Grimm began airing on NBC in November 2011. It immediately attracted an audience
of over 5 million regular viewers, even though it screens in the competitive 9pm Friday night slot. Its casual humor and quirky storylines, based on the premise that the famous stories from the Grimm brothers were actually a way of alerting us to the presence of a world parallel to our own: one of big bad wolves and witches disguised as lawyers, is proving to be as irresistible as Buffy or The X Files. I'm lucky enough to review the series for the website Sight on Sound and collected here are these articles, the latest first and then in reverse order, all the way back to the season premiere.
Season 1 Episode 7 Let Your Hair Down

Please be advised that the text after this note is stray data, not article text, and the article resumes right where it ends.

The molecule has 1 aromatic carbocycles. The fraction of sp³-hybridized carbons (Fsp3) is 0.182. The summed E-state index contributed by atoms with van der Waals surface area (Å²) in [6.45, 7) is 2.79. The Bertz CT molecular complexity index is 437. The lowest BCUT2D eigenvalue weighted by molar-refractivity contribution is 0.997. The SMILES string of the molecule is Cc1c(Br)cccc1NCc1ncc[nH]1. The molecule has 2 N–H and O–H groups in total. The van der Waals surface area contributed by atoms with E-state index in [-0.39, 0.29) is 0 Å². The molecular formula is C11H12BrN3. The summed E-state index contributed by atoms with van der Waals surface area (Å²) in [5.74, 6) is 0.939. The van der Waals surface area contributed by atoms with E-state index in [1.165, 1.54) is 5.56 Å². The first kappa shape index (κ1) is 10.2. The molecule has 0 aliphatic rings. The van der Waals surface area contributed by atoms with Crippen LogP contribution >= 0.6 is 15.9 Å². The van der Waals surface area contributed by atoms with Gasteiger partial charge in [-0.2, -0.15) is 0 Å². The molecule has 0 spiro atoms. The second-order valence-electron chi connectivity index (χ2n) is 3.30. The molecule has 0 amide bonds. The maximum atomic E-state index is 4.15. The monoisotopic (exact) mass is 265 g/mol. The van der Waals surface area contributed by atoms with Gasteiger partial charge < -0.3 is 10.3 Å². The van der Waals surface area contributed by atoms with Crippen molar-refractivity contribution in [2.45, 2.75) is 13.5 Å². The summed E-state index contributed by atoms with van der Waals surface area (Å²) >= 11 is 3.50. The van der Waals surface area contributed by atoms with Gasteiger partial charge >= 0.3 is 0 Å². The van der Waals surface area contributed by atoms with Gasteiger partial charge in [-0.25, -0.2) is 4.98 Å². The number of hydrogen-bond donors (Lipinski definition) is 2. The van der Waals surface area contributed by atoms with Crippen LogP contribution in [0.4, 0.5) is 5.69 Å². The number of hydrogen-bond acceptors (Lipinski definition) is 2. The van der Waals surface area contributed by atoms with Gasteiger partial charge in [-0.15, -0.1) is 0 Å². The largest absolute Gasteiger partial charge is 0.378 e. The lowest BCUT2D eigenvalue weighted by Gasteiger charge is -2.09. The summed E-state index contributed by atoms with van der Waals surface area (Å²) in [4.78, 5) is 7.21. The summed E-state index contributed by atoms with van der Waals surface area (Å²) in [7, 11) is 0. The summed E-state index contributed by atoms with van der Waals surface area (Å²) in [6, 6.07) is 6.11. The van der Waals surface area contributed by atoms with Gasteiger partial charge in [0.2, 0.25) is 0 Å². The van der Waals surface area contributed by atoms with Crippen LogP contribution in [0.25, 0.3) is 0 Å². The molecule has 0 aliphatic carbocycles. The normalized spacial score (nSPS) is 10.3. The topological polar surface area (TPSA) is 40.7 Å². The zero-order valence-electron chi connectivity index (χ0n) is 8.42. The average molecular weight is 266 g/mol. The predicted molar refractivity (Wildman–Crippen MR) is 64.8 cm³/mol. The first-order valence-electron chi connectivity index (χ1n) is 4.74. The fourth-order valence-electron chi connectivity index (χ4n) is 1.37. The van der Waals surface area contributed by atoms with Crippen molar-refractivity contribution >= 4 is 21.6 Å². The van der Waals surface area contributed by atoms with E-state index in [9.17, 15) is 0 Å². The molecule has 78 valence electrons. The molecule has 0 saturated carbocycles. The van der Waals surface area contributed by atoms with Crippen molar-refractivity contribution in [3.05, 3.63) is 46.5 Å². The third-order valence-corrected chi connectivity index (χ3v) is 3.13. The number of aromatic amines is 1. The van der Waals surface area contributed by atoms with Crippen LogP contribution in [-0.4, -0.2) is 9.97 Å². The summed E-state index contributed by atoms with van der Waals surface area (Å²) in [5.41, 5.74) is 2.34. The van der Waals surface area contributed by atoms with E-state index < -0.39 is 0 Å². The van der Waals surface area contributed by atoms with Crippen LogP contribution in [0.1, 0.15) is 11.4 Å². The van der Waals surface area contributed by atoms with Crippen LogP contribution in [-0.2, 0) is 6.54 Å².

_Grimm is at its best when the writers use the fairytales on which the series is based, as a jumping off point rather than a blueprint for the whole story. The weakest episode so far was “Danse Macabre” which attempted a too-literal interpretation of “The Pied Piper of Hamelin” and ended up giving us the slightly ridiculous spectacle of a man playing a violin to bunch of bemused looking rats - surprising, given that the writers were also the originators of the series: David Greenwalt and Jim Kouf. But “Let Your Hair Down” was written by the same pair who penned last week’s far superior “The Three Bad Wolves” and although this latest episode sounds from the title like it’s going to be a reprise of “Rapunzel”, Sarah Goldfinger and Naren Shanka swiftly dispense with the need to stick to the story of the girl locked in a tower. There is a girl, but she’s lost in the woods and her hair isn’t so much an escape route as the way she kills her prey.